IMAX is known for creating new ways for the audience to become more “a part” of the film they’re seeing, whether it’s 3-D features, surround sound speakers or a high quality picture. But now IMAX wants you to be more than just “a part” of the film—it wants you to be in it with its first virtual reality theater.
The IMAX VR Center in Los Angeles is changing how movie goers watch the most anticipated films. Instead of sitting down in comfy seat with your buttery popcorn in front of a screen that stretches from one side of the theater to the other, IMAX replaces this experience with a small, immersive headset to take you on the film’s adventure. On Feb. 14, viewers were placed in a room filled with 14 pods, each containing a different journey. The content was created through partnerships with different companies and IMAX is working on creating its own exclusive content so viewers are able to experience unique and different realities, such as Star Wars: Trials of Tatooine, Eagle Flight, The Walk and John Wick Chronicles.
IMAX is planning on opening more locations in California, as well as in New York, China and the United Kingdom. With more VR theaters in the works, soon film lovers will be able to dive into the world of Luke Skywalker, or become badass legendary hitman John Wick, and much more. But it certainly beckons the question of how this is going to affect the film industry.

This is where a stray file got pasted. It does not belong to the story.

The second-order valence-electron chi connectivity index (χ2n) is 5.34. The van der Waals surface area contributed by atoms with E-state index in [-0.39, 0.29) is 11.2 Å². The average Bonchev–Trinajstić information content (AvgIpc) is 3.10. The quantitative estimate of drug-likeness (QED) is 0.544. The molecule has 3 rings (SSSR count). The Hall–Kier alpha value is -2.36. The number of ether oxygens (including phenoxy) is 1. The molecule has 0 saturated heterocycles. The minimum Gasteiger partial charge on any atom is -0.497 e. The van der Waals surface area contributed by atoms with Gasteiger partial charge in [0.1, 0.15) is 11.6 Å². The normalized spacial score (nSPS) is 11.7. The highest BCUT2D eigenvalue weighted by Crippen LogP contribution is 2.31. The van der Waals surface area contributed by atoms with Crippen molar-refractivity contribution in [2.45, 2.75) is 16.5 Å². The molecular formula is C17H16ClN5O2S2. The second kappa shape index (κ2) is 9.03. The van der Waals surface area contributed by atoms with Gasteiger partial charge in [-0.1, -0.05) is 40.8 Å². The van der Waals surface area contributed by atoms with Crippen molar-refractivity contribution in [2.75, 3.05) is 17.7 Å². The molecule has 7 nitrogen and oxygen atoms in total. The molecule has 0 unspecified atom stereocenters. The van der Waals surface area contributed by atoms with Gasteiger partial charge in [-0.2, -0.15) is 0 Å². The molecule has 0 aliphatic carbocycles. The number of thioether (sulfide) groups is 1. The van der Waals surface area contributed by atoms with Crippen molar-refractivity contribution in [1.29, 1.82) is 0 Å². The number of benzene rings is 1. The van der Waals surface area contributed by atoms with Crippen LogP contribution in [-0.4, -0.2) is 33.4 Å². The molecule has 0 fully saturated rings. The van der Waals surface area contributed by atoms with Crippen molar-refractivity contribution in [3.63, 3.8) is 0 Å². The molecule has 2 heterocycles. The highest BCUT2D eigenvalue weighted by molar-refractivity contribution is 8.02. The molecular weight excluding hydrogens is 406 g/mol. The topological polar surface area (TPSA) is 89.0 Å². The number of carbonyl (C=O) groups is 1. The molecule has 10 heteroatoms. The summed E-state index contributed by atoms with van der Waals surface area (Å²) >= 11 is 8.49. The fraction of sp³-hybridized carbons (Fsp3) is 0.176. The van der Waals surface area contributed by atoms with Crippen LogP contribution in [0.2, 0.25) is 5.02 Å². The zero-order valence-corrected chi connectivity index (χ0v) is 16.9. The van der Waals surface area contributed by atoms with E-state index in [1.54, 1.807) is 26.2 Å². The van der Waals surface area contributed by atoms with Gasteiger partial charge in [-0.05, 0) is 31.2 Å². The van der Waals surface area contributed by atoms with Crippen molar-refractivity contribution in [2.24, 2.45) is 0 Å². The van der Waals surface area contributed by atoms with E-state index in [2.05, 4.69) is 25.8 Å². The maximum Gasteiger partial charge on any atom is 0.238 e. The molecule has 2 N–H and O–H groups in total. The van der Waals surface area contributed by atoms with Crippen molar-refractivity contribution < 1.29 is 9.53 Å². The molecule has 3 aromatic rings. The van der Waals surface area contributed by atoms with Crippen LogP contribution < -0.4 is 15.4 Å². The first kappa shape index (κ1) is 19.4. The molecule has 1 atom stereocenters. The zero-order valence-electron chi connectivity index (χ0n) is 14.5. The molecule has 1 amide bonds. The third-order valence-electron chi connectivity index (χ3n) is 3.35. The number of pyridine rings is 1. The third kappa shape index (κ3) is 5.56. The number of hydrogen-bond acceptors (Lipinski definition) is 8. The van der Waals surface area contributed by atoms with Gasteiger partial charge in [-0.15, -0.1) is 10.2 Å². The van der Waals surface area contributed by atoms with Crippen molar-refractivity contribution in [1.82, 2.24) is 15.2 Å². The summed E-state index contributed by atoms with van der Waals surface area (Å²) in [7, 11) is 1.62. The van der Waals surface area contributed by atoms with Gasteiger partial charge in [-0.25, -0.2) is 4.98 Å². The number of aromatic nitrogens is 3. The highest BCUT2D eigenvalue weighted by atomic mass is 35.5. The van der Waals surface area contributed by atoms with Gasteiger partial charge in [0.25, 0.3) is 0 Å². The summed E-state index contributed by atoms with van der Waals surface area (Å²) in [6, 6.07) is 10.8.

According to Variety, IMAX partnered with Steven Spielberg, Twentieth Century Fox, Warner Bros. and other major film companies as investors in Dreamscape Immersive. So it looks like the movie business is on board for virtual reality theaters. But what does this mean for filmmakers and viewers alike?
As the viewer, there are pros and cons to virtual reality entertainment. It allows for a fresh, alternative form of recreation, combining both film and gaming. It’s literally breaking the fourth wall. Yet some of the negative side effects of virtual reality viewers may face is motion sickness that could come from the 360 degree feature. Also, it’s called virtual reality for a reason, so if you are placed in a horror film setting, it could potentially be traumatizing (remember Black Mirror‘s Playtest?). That said, IMAX is working on addressing these issues.
According to WIRED, virtual reality cinema will only become its own medium if it can convey a story like film does. If it accomplishes this, it’s accomplishing what cinema has worked at for decades. In the article, Jens Christensen, co-founder of VR startup Jaunt, said to WIRED that virtual reality was not created to replace television or film, but just serves as a new medium. It’s “like the beginning of cinema,” and holds potential for a great, new form of storytelling.
So don’t fret filmmakers of the world, you will be able to keep your jobs, however you might want to take up programming and design.